Lens proteins undergo numerous physico-chemical changes during aging and cataract formation;pigmentation and crosslinking are the two major ones. Although several biochemical pathways participate in these changes, the actual mechanisms and their interrelationships remain unclear. Our project addresses this very issue. Reactions of dicarbonyl compounds with proteins appear to be major contributors to pigmentation and crosslinking in lens proteins. Recent studies, including our own, point to yet another mechanism for producing these changes, involving kynurenines, tryptophan oxidation products that react with lens proteins to generate pigments and crosslinking structures. Our preliminary data suggest that the dicarbonyl and kynurenine protein modification processes are related and interdependent. Although most reactions in these pathways are non-enzymatic, the reactive compounds formed can initiate further reactions that are regulated by enzymatic mechanisms. We will investigate these mechanisms in the context of lens physiology. Our proposed research is organized to achieve four specific aims. In the first aim, we will focus on methylglyoxal (MGO), a highly reactive dicarbonyl compound in the lens. We will determine how MGO is metabolized by glyoxalase I as well as the importance of glyoxalase I for survival of lens epithelial cells under conditions of hyperglycemic, oxidative or nitrosative stress.
In aim 2, we will establish the role of the dideoxyosone (DDO) pathway in lens protein modification. We will determine how this recently discovered pathway, through which sugars and ascorbic acid modify proteins, contributes to lens aging and cataract formation.
In aim 3, we will study kynurenine-mediated protein modification. We will focus mainly on indoleamine 2,3-dioxygenase (IDO), an enzyme that catalyzes metabolism of tryptophan to kynurenines. We will use transgenic and knockout mice to investigate the role of IDO in lens protein modification, and explore the effect of hyperglycemia and oxidative stress on IDO activity. Kynurenine-mediated damage to lens proteins will be assessed by chromatographic methods and immunological assays with highly specific monoclonal antibodies. Finally, in aim 4, we will determine the relationship among kynurenines, MGO and DDO in lens protein modifications. Cummulative information gained from these experiments will provide us with critical insights into the biochemical mechanisms that underlie lens aging and cataract formation.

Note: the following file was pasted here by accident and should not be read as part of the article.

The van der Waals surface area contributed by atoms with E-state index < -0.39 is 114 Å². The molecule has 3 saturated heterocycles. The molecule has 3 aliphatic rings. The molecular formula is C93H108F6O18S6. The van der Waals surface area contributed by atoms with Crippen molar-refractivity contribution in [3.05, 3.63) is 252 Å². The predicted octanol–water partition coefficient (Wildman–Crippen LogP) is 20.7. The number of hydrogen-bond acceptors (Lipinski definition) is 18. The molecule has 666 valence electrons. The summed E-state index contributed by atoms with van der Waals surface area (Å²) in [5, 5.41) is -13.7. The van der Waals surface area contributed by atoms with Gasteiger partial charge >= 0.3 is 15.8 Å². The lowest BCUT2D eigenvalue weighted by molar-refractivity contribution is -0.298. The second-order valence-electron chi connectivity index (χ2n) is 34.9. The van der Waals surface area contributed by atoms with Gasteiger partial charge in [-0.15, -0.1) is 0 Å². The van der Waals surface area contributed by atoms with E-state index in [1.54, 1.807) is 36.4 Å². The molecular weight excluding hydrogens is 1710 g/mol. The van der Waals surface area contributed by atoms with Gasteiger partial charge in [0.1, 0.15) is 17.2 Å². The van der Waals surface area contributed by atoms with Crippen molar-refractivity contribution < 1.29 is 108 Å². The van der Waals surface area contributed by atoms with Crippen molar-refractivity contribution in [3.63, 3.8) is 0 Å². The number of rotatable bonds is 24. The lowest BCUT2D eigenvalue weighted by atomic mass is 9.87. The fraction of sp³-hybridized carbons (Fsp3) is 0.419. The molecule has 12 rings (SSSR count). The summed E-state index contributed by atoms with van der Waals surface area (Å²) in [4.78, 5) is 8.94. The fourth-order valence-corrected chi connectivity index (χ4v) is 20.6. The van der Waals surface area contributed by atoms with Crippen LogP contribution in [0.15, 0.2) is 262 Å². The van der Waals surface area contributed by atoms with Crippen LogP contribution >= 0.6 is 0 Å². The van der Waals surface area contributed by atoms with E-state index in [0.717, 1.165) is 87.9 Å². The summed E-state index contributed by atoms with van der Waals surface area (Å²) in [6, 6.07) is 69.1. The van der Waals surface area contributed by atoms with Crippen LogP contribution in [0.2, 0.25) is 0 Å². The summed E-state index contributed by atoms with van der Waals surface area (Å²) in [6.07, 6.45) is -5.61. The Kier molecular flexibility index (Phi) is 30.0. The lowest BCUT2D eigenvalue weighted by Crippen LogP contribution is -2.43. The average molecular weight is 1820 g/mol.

Agency
National Institute of Health (NIH)
Institute
National Eye Institute (NEI)
Type
Research Project (R01)
Project #
3R01EY009912-15S1
Application #
8428198
Study Section
Anterior Eye Disease Study Section (AED)
Program Officer
Araj, Houmam H
Project Start
1994-09-01
Project End
2013-03-31
Budget Start
2010-04-01
Budget End
2013-03-31
Support Year
15
Fiscal Year
2012
Total Cost
$76,004
Indirect Cost
$27,594
Name
Case Western Reserve University
Department
Ophthalmology
Type
Schools of Medicine
DUNS #
077758407
City
Cleveland
State
OH
Country
United States
Zip Code
44106
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Nahomi, Rooban B; Oya-Ito, Tomoko; Nagaraj, Ram H (2013) The combined effect of acetylation and glycation on the chaperone and anti-apoptotic functions of human α-crystallin. Biochim Biophys Acta 1832:195-203
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Nagaraj, Ram H; Nahomi, Rooban B; Shanthakumar, Shilpa et al. (2012) Acetylation of αA-crystallin in the human lens: effects on structure and chaperone function. Biochim Biophys Acta 1822:120-9
Linetsky, Mikhail; Kaid Johar, S R; Meltretter, Jasmin et al. (2011) Determination of dideoxyosone precursors of AGEs in human lens proteins. Arch Biochem Biophys 514:16-26
Mailankot, Maneesh; Nagaraj, Ram H (2010) Induction of indoleamine 2,3-dioxygenase by interferon-gamma in human lens epithelial cells: apoptosis through the formation of 3-hydroxykynurenine. Int J Biochem Cell Biol 42:1446-54
Mailankot, Maneesh; Howell, Scott; Nagaraj, Ram H (2010) Kynurenine inhibits fibroblast growth factor 2-mediated expression of crystallins and MIP26 in lens epithelial cells. Biochim Biophys Acta 1802:609-20
Pasupuleti, N; Matsuyama, S; Voss, O et al. (2010) The anti-apoptotic function of human αA-crystallin is directly related to its chaperone activity. Cell Death Dis 1:e31
Gangadhariah, Mahesha H; Wang, Benlian; Linetsky, Mikhail et al. (2010) Hydroimidazolone modification of human alphaA-crystallin: Effect on the chaperone function and protein refolding ability. Biochim Biophys Acta 1802:432-41
Pasupuleti, Nagarekha; Gangadhariah, Mahesha; Padmanabha, Smitha et al. (2010) The role of the cysteine residue in the chaperone and anti-apoptotic functions of human Hsp27. J Cell Biochem 110:408-19

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